Non-citizens in the United States may face removal for a number of reasons, including criminal conviction, unlawful entry, prohibited employment activity, or diagnosis of certain diseases. If you fear that you are in danger of being deported, there may be legal relief available to you.
Examples of ways to avoid removal include:
Waiver. Under the Immigration and Nationality Act, if you have been convicted of a crime of moral turpitude, a waiver may help you attain permanent residency or keep your residency. Waivers may also be effective in providing a path to permanent residency for individuals deemed inadmissible for health-related reasons.
Adjustment of status. Certain individuals already in the United States may be eligible to apply for immigrant status if they are eligible for an immigrant visa and one is immediately available.
Cancellation of removal. Lawful permanent residents who meet certain requirements under the Immigration Act may be eligible for cancellation of residency for crimes other than aggravated felonies. Additionally, children, parents, or spouses of lawful permanent residents or U.S. citizens who have been in the U.S. for 10 years may be eligible for cancellation of removal. An individual who can demonstrate that his or her removal would result in extreme hardship for a qualifying relative may be eligible for cancellation of removal.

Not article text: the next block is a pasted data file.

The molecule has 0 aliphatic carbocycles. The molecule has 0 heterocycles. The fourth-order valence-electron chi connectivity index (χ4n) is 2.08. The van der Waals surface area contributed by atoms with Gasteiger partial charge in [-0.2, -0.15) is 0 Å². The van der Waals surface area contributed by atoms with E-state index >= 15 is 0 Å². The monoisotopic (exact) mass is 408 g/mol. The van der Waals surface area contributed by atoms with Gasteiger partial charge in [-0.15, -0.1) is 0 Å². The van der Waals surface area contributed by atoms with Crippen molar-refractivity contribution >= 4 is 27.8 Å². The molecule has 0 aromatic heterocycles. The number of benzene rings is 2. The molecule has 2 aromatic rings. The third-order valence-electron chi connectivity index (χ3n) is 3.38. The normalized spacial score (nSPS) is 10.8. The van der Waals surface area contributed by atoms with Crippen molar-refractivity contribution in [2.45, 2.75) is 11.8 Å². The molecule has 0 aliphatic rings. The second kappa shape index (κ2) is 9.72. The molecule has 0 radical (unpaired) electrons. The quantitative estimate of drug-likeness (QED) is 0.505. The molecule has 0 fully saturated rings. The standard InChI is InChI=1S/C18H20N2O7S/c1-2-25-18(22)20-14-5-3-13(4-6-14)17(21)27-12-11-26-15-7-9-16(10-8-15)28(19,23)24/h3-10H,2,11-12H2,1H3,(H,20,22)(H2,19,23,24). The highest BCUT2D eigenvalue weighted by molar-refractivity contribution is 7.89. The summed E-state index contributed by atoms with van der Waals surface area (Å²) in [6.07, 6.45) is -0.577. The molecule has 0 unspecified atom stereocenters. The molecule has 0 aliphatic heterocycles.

Request for asylum. In order to be eligible for asylum, you must be able to demonstrate persecution or other serious harm. You must file for asylum within one year of entering the United States. However, failure to file within one year may be excused in certain circumstances.
Appeals. Some decisions by the Immigration Court, the Board of Immigration Appeals, and even the Federal Circuit Courts of Appeals may be appealable.
An experienced lawyer in the St. Petersburg area will fight to protect you and your loved ones from the threat of deportation.